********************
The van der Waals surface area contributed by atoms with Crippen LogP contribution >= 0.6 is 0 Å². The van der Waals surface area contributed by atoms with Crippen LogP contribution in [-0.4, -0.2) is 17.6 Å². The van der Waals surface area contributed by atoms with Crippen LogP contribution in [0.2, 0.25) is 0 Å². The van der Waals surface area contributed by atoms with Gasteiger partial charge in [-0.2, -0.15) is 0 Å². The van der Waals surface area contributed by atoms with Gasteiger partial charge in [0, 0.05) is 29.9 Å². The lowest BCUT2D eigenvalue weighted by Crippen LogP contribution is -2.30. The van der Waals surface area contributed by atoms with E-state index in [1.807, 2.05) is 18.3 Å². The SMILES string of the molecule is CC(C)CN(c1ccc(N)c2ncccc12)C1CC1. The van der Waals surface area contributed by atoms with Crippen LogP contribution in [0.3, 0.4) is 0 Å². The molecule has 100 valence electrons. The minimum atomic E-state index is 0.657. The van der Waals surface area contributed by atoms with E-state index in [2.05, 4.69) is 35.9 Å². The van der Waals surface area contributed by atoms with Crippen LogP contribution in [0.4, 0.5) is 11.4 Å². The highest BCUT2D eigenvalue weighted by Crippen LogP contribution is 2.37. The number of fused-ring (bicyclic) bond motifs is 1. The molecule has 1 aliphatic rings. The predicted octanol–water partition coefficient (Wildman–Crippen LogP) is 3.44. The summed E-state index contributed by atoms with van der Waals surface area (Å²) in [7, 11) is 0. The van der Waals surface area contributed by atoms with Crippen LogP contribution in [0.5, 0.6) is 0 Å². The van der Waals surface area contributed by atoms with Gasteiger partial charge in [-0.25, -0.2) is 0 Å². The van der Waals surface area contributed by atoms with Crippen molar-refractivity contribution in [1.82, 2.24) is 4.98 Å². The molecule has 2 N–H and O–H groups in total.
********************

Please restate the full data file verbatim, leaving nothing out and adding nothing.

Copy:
The van der Waals surface area contributed by atoms with Crippen LogP contribution >= 0.6 is 0 Å². The van der Waals surface area contributed by atoms with Crippen LogP contribution in [-0.4, -0.2) is 17.6 Å². The van der Waals surface area contributed by atoms with Crippen LogP contribution in [0.2, 0.25) is 0 Å². The van der Waals surface area contributed by atoms with Gasteiger partial charge in [-0.2, -0.15) is 0 Å². The van der Waals surface area contributed by atoms with Gasteiger partial charge in [0, 0.05) is 29.9 Å². The lowest BCUT2D eigenvalue weighted by Crippen LogP contribution is -2.30. The van der Waals surface area contributed by atoms with E-state index in [1.807, 2.05) is 18.3 Å². The SMILES string of the molecule is CC(C)CN(c1ccc(N)c2ncccc12)C1CC1. The van der Waals surface area contributed by atoms with Crippen LogP contribution in [0.3, 0.4) is 0 Å². The molecule has 100 valence electrons. The minimum atomic E-state index is 0.657. The van der Waals surface area contributed by atoms with E-state index in [2.05, 4.69) is 35.9 Å². The van der Waals surface area contributed by atoms with Crippen LogP contribution in [0.4, 0.5) is 11.4 Å². The highest BCUT2D eigenvalue weighted by Crippen LogP contribution is 2.37. The number of fused-ring (bicyclic) bond motifs is 1. The molecule has 1 aliphatic rings. The predicted octanol–water partition coefficient (Wildman–Crippen LogP) is 3.44. The summed E-state index contributed by atoms with van der Waals surface area (Å²) in [7, 11) is 0. The van der Waals surface area contributed by atoms with Crippen LogP contribution in [0.5, 0.6) is 0 Å². The van der Waals surface area contributed by atoms with Gasteiger partial charge in [-0.25, -0.2) is 0 Å². The van der Waals surface area contributed by atoms with Crippen molar-refractivity contribution in [1.82, 2.24) is 4.98 Å². The molecule has 2 N–H and O–H groups in total.